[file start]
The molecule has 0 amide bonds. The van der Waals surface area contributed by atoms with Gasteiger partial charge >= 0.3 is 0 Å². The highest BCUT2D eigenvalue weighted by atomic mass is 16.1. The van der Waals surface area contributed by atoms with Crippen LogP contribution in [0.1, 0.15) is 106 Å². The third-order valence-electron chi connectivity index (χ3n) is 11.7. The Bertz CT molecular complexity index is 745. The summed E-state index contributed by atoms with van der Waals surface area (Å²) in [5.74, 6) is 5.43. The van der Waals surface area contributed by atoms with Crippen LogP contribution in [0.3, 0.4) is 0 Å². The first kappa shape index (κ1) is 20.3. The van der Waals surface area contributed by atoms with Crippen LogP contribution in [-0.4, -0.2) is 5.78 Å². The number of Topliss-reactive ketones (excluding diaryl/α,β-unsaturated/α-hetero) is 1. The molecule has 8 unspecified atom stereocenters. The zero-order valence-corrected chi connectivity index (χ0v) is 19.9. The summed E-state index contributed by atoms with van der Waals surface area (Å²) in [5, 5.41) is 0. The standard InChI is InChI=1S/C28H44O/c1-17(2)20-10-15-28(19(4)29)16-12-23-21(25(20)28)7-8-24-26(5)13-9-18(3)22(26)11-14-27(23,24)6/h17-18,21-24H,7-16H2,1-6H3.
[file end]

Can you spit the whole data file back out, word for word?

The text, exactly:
The molecule has 0 amide bonds. The van der Waals surface area contributed by atoms with Gasteiger partial charge >= 0.3 is 0 Å². The highest BCUT2D eigenvalue weighted by atomic mass is 16.1. The van der Waals surface area contributed by atoms with Crippen LogP contribution in [0.1, 0.15) is 106 Å². The third-order valence-electron chi connectivity index (χ3n) is 11.7. The Bertz CT molecular complexity index is 745. The summed E-state index contributed by atoms with van der Waals surface area (Å²) in [5.74, 6) is 5.43. The van der Waals surface area contributed by atoms with Crippen LogP contribution in [0.3, 0.4) is 0 Å². The first kappa shape index (κ1) is 20.3. The van der Waals surface area contributed by atoms with Crippen LogP contribution in [-0.4, -0.2) is 5.78 Å². The number of Topliss-reactive ketones (excluding diaryl/α,β-unsaturated/α-hetero) is 1. The molecule has 8 unspecified atom stereocenters. The zero-order valence-corrected chi connectivity index (χ0v) is 19.9. The summed E-state index contributed by atoms with van der Waals surface area (Å²) in [5, 5.41) is 0. The standard InChI is InChI=1S/C28H44O/c1-17(2)20-10-15-28(19(4)29)16-12-23-21(25(20)28)7-8-24-26(5)13-9-18(3)22(26)11-14-27(23,24)6/h17-18,21-24H,7-16H2,1-6H3.